The year in the above figures is taken to be between November and October. This is because October is more or less the end of the rainy season, and the last month when an increase in dam levels may be recorded.
Percentage of normal rainfall in California, in December 2017.
In California, processors are reporting the following situation:
“Rainfall is below normal for this time of year. Currently, rainfall to date is at 67% of normal and about 35% of season total in the northern California region. In central California, rainfall is at 39% of normal to date and 19% of season total. In southern California, rainfall is at 38% of normal to date and 20% of season total.
It is important to note that the majority of Californian rainfall comes during January, February and March.
Snowpack in the Sierra Nevada Mountains is improving as many of the recent storms have provided more snow than rain in the Central Valley.
Storage in the major reservoirs is as follows: Shasta Dam - 73% of capacity with inflow at 7 873 cubic feet per second (CFS), outflow at 3 847 CFS. Orville Dam - 39% of capacity with inflow of 5 509 CFS, outflow 1 892 CFS. New Melones Dam - 82% of capacity.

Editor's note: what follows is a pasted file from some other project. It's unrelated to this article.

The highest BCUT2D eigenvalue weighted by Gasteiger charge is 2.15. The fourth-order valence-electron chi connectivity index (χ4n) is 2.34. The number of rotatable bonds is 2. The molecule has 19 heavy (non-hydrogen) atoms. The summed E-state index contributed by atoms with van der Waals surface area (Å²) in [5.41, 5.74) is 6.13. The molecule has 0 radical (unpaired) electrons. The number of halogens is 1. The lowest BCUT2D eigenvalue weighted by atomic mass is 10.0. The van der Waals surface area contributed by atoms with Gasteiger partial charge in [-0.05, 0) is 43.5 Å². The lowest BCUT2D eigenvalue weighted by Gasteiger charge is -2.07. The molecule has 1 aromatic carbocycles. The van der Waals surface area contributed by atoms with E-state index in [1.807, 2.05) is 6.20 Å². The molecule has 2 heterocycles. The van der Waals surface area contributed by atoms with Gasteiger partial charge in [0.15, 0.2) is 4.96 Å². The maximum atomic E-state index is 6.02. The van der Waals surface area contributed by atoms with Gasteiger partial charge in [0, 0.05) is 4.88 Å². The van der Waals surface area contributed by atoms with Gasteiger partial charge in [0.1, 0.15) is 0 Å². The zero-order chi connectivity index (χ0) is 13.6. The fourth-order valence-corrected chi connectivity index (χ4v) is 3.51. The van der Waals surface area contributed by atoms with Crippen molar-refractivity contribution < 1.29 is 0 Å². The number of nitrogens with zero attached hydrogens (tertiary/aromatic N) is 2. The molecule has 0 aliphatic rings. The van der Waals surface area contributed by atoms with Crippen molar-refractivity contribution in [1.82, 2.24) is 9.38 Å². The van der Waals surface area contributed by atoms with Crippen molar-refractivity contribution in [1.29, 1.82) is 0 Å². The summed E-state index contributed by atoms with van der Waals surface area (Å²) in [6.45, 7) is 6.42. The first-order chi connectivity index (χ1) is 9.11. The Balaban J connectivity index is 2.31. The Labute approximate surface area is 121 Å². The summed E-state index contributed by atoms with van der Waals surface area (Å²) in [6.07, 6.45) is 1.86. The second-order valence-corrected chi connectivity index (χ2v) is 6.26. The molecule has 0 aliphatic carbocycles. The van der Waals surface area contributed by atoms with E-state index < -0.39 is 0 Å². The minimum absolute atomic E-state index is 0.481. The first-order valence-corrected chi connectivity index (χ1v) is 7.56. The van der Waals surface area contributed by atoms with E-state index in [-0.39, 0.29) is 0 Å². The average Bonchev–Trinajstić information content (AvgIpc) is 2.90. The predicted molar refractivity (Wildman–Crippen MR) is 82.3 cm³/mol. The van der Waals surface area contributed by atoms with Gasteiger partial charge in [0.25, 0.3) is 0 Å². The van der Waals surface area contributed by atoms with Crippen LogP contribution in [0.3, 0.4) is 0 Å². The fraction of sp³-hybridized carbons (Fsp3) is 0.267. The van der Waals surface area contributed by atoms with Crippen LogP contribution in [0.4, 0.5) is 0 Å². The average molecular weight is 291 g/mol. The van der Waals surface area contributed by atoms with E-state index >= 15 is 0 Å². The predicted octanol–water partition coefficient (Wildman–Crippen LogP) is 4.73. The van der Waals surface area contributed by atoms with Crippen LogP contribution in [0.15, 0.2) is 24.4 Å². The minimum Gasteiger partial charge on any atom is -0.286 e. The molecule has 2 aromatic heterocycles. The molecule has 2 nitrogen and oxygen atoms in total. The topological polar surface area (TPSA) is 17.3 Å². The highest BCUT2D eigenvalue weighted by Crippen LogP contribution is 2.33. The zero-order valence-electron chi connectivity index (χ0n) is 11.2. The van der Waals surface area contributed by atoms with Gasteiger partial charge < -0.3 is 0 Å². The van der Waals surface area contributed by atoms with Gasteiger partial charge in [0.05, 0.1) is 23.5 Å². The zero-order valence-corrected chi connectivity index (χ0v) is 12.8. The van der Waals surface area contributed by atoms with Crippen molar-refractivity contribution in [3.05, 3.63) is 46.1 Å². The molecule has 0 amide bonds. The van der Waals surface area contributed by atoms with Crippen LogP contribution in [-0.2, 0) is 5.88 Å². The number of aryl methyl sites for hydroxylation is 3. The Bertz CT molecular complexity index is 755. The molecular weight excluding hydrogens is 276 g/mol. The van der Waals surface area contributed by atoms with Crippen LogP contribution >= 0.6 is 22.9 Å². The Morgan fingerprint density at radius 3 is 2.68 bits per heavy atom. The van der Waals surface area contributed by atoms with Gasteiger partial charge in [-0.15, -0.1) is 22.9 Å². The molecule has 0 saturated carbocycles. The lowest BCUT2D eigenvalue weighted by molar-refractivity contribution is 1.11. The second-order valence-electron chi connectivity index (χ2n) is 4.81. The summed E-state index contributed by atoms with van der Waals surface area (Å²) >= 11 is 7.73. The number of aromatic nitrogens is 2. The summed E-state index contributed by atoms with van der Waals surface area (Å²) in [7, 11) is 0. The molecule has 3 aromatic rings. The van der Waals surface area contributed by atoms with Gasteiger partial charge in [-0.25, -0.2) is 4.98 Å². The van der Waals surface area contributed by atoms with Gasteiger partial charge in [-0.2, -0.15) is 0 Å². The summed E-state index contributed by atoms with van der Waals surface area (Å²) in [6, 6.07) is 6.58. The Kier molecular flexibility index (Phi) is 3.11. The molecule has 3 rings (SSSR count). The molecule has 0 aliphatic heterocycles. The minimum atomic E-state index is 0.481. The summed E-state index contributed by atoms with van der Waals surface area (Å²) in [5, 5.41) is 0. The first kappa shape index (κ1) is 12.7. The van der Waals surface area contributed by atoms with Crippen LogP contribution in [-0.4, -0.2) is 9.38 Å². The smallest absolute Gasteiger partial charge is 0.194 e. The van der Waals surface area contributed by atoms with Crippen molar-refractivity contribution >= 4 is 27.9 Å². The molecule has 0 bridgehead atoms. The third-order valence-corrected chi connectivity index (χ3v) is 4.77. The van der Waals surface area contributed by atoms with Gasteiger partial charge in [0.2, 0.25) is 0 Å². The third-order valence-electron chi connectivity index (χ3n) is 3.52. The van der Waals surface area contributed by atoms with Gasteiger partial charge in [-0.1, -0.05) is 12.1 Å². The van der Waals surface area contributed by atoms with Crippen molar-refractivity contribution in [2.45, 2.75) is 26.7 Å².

State water agencies have said they will have a 10% allocation so far. This may change as rainfall and snowpack improve. Federal water agency will not make their water allocation until March.
The tomato growers have other sources of water that were developed during the recent drought. Their use of ground-water was greatly reduced during the 2017 season, which allowed the aquifer to recharge. There should be sufficient water to meet the demands for the 2018 tomato crop”.
The situation regarding water resources in the other main regions for growing and processing tomatoes is presented below.
Percentage of normal rainfall in North Africa, between September and December 2017.
Percentage of normal rainfall in the Middle East, between September and December 2017.
Percentage of normal rainfall in South America, between September and December 2017.
Percentage of normal rainfall in countries of the ex-USSR and the Xinjiang region of China, between September and December 2017.
Sources: AMITOM, CTGA, NOAA, meteoweb.eu, diariodesevilla, US Drought Monitor, news24, Tomato News, other.
Some complementary data
Evolution of the drought in California between 25 January 2011 and 16 January 2018